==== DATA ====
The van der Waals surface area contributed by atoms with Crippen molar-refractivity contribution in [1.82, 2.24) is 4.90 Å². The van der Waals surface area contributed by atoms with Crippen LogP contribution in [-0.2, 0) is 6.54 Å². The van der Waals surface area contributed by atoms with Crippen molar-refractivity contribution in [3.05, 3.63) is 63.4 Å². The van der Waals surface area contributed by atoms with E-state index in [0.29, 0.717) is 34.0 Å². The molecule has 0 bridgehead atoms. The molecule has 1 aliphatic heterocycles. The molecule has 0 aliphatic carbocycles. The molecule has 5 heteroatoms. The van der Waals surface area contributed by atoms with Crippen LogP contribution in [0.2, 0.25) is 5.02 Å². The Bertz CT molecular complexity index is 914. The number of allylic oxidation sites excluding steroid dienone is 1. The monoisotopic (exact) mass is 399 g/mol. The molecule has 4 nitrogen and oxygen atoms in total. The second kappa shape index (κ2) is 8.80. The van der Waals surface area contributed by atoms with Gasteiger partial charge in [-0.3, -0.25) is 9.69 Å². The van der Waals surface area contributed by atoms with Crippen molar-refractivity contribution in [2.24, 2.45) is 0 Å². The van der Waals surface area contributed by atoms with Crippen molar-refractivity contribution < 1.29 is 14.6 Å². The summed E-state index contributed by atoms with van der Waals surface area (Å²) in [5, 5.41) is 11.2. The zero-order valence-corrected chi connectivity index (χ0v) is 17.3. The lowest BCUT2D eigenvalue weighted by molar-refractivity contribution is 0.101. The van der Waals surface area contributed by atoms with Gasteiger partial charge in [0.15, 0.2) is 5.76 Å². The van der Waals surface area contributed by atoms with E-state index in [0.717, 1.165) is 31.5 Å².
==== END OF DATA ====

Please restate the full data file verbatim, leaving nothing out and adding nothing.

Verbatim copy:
The van der Waals surface area contributed by atoms with Crippen molar-refractivity contribution in [1.82, 2.24) is 4.90 Å². The van der Waals surface area contributed by atoms with Crippen LogP contribution in [-0.2, 0) is 6.54 Å². The van der Waals surface area contributed by atoms with Crippen molar-refractivity contribution in [3.05, 3.63) is 63.4 Å². The van der Waals surface area contributed by atoms with E-state index in [0.29, 0.717) is 34.0 Å². The molecule has 0 bridgehead atoms. The molecule has 1 aliphatic heterocycles. The molecule has 0 aliphatic carbocycles. The molecule has 5 heteroatoms. The van der Waals surface area contributed by atoms with Crippen LogP contribution in [0.2, 0.25) is 5.02 Å². The Bertz CT molecular complexity index is 914. The number of allylic oxidation sites excluding steroid dienone is 1. The monoisotopic (exact) mass is 399 g/mol. The molecule has 4 nitrogen and oxygen atoms in total. The second kappa shape index (κ2) is 8.80. The van der Waals surface area contributed by atoms with Gasteiger partial charge in [-0.3, -0.25) is 9.69 Å². The van der Waals surface area contributed by atoms with Crippen molar-refractivity contribution in [2.24, 2.45) is 0 Å². The van der Waals surface area contributed by atoms with Crippen molar-refractivity contribution < 1.29 is 14.6 Å². The summed E-state index contributed by atoms with van der Waals surface area (Å²) in [5, 5.41) is 11.2. The zero-order valence-corrected chi connectivity index (χ0v) is 17.3. The lowest BCUT2D eigenvalue weighted by molar-refractivity contribution is 0.101. The van der Waals surface area contributed by atoms with Gasteiger partial charge in [0.15, 0.2) is 5.76 Å². The van der Waals surface area contributed by atoms with E-state index in [0.717, 1.165) is 31.5 Å².